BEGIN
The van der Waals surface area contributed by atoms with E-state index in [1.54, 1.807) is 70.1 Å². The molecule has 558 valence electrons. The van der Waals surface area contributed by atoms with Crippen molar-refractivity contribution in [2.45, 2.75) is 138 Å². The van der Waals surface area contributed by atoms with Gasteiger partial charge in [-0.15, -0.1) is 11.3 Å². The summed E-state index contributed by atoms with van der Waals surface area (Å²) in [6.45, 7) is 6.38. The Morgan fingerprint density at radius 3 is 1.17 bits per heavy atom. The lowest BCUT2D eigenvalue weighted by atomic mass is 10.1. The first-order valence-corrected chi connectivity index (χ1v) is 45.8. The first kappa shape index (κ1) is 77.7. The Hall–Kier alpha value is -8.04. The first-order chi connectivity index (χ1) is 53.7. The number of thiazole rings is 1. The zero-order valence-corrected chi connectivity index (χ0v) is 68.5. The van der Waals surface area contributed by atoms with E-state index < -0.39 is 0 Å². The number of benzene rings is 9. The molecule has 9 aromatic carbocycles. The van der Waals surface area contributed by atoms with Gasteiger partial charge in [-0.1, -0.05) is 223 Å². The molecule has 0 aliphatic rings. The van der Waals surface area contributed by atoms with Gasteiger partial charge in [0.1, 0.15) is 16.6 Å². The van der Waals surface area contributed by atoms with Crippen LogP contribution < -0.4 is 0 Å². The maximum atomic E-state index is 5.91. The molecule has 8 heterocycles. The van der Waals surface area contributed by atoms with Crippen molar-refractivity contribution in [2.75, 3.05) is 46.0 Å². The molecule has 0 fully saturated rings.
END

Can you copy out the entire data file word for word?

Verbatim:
The van der Waals surface area contributed by atoms with E-state index in [1.54, 1.807) is 70.1 Å². The molecule has 558 valence electrons. The van der Waals surface area contributed by atoms with Crippen molar-refractivity contribution in [2.45, 2.75) is 138 Å². The van der Waals surface area contributed by atoms with Gasteiger partial charge in [-0.15, -0.1) is 11.3 Å². The summed E-state index contributed by atoms with van der Waals surface area (Å²) in [6.45, 7) is 6.38. The Morgan fingerprint density at radius 3 is 1.17 bits per heavy atom. The lowest BCUT2D eigenvalue weighted by atomic mass is 10.1. The first-order valence-corrected chi connectivity index (χ1v) is 45.8. The first kappa shape index (κ1) is 77.7. The Hall–Kier alpha value is -8.04. The first-order chi connectivity index (χ1) is 53.7. The number of thiazole rings is 1. The zero-order valence-corrected chi connectivity index (χ0v) is 68.5. The van der Waals surface area contributed by atoms with E-state index < -0.39 is 0 Å². The number of benzene rings is 9. The molecule has 9 aromatic carbocycles. The van der Waals surface area contributed by atoms with Gasteiger partial charge in [-0.1, -0.05) is 223 Å². The molecule has 0 aliphatic rings. The van der Waals surface area contributed by atoms with Gasteiger partial charge in [0.1, 0.15) is 16.6 Å². The van der Waals surface area contributed by atoms with Crippen LogP contribution < -0.4 is 0 Å². The maximum atomic E-state index is 5.91. The molecule has 8 heterocycles. The van der Waals surface area contributed by atoms with Crippen molar-refractivity contribution in [2.75, 3.05) is 46.0 Å². The molecule has 0 fully saturated rings.